Land Ordinance takes centre stage

The controversial land ordinance took centre stage on the opening day of the Budget Session of Parliament on Monday with the entire opposition ranged against it, forcing the BJP top brass to meet in the evening to discuss the government’s strategy.

Simultaneously, Opposition MPs in both Houses moved statutory resolutions “disapproving” the promulgation of all six ordinances that the government wants to convert into Acts of Parliament in this session. The point they wish to make is that they oppose the ordinance route for legislation.

With the Parliament break starting on March 20 and ending on April 20, the government must pass all six laws before the break starts or else the ordinances will lapse, necessitating re-promulgation. Indeed, the government is all set to introduce the Mines and Minerals Bill as well as the Bill to amend the Land Acquisition Act — to replace the ordinances — in the Lok Sabha on Tuesday.

The government, BJP sources indicated, is not just under pressure from the opposition to amend the Bill that is to replace the Land Acquisition Ordinance, but also from the RSS affiliates, the Bharatiya Mazdoor Sangh, the Bharatiya Kisan Sangh and the Swadeshi Jagran Manch: these organisations, too, want the government to amend it to include provisions on social impact, prior consent and only giving fallow, non-irrigated, non-cultivable land to five-star hotels, hospitals and private schools. It was pointed out to BJP leaders that one reason the party lost virtually all seats in the migrant-populated, semi-urban Outer Delhi was the Land Ordinance. The government is, therefore, likely to introduce amendments after it brings the Bill to the House.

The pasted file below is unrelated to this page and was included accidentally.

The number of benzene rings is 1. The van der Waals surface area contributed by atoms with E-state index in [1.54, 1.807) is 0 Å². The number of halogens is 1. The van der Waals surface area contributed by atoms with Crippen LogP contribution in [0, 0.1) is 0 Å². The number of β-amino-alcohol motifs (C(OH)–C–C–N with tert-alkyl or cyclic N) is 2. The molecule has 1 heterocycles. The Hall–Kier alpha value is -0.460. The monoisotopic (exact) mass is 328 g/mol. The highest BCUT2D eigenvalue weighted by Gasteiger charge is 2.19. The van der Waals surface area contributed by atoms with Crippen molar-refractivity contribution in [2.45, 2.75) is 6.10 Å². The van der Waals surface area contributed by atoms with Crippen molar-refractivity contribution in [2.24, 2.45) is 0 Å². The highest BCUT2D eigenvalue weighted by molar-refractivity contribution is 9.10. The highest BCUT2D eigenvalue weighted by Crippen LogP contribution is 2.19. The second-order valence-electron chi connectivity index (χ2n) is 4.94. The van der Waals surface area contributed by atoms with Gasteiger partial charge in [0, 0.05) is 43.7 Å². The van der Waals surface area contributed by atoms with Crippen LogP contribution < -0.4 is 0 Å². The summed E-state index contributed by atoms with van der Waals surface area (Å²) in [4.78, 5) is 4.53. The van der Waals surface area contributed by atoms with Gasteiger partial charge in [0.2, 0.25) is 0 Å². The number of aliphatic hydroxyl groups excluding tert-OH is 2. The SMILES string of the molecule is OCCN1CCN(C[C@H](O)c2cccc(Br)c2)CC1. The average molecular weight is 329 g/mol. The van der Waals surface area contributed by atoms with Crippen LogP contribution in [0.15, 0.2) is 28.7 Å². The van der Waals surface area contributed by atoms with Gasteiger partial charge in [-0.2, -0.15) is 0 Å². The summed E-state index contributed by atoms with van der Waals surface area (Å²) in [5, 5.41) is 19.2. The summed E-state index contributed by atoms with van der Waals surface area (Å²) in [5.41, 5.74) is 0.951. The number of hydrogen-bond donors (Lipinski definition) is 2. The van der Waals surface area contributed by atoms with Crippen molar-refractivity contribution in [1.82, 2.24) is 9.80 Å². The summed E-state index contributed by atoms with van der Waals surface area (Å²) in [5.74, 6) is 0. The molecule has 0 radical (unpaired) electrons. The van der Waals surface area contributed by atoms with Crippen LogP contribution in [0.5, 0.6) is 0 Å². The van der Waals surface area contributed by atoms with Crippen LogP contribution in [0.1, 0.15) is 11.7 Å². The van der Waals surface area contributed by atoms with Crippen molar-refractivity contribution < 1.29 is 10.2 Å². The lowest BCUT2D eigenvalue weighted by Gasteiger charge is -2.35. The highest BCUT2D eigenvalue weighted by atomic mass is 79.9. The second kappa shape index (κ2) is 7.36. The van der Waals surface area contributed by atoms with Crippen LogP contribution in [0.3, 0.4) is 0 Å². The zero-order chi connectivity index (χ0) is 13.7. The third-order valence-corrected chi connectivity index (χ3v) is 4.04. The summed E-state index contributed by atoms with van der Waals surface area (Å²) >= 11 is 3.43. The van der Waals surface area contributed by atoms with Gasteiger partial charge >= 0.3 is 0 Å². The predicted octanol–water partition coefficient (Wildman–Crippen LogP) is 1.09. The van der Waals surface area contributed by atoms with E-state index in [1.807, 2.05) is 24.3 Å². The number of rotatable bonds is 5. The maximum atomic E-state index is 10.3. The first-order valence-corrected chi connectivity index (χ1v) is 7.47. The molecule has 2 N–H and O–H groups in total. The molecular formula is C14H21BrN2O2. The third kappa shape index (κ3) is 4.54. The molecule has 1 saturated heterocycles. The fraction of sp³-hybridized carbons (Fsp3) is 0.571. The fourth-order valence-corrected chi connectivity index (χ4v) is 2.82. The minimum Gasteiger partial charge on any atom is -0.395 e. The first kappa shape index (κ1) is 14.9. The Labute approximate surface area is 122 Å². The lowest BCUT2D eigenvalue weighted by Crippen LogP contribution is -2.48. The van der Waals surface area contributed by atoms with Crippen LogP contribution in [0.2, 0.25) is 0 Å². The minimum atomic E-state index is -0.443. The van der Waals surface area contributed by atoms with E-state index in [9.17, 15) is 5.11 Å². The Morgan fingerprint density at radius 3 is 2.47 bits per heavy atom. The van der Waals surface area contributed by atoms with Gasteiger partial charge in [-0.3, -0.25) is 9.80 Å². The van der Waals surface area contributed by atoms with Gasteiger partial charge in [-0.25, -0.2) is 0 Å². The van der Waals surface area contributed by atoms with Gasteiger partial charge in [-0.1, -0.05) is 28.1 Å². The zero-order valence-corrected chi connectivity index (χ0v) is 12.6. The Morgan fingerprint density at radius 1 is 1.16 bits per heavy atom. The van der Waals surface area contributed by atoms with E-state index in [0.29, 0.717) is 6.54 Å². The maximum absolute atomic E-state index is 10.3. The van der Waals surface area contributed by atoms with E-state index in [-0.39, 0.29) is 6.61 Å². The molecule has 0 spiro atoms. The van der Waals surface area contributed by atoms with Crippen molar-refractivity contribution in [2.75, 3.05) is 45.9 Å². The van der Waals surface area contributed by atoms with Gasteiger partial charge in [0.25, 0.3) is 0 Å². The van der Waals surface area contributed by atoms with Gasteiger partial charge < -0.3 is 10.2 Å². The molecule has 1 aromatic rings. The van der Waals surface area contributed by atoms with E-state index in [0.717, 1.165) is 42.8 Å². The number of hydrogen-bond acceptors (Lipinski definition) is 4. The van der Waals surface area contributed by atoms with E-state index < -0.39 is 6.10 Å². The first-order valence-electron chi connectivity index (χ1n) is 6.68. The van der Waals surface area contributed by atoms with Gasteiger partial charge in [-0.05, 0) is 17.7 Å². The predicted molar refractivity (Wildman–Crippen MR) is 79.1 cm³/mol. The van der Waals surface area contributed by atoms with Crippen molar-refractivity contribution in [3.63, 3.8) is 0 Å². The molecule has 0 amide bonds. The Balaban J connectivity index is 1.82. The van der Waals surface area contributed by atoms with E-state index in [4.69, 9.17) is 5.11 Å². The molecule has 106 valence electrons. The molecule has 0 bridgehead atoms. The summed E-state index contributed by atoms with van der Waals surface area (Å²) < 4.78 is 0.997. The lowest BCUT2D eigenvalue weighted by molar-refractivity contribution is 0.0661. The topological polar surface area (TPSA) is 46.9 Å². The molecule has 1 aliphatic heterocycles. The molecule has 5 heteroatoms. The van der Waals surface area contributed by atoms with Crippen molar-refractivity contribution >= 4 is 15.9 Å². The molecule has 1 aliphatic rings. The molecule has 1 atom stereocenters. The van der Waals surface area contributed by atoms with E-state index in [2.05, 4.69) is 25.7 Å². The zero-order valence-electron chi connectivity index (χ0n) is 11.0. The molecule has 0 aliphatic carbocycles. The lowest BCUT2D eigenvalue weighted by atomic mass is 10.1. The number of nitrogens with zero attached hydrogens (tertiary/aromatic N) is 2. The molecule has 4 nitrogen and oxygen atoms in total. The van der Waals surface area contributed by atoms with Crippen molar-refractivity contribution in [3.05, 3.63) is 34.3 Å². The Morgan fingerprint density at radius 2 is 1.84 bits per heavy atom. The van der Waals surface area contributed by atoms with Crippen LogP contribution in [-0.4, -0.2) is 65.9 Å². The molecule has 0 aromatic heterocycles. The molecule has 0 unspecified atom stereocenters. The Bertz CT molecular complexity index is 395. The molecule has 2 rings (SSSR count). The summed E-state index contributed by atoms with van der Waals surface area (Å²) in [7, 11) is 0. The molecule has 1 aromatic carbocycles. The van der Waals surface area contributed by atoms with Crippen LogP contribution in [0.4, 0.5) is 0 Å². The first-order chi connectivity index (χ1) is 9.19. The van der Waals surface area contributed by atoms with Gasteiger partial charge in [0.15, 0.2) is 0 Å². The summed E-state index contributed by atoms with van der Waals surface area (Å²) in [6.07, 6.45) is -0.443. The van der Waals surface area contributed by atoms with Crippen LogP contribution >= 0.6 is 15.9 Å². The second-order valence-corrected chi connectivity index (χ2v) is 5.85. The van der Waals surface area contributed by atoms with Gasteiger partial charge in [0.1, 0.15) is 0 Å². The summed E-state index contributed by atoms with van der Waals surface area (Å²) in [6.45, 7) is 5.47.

Meanwhile, Lok Sabha MPs belonging to the Biju Janata Dal (Bhartuhari Mahtab), the RSP (N.K. Premachandran) the CPI (CN Jayadevan), the Trinamool Congress (Saugata Roy and Sultan Ahmed), the Swabhimani Paksh (Raju Shetty) filed separate statutory resolutions disapproving the promulgation of the six ordinances. These have been circulated and will be taken up not at the stage when the Bills are introduced but later when they are taken up for consideration and passing.

Mr. Mahtab, who has filed six separate resolutions, said, “The resolution and the Bill will be taken up together for consideration and passing. After the concerned Minister speaks, one MP who has moved the resolution will be permitted to speak.” If the MP who has moved the resolution insists there could be separate voting on the resolution and the Bill.

Similar statutory resolutions have been moved in the Rajya Sabha by the Trinamool’s Derek O’Brien and the CPI’s D. Raja, among others. But the rules here are different: in the Upper House, the statutory resolution will be taken up and voted on before the introduction of the Bill. Given that the government does not have the clear majority in the Upper House, it will have work on the opposition.

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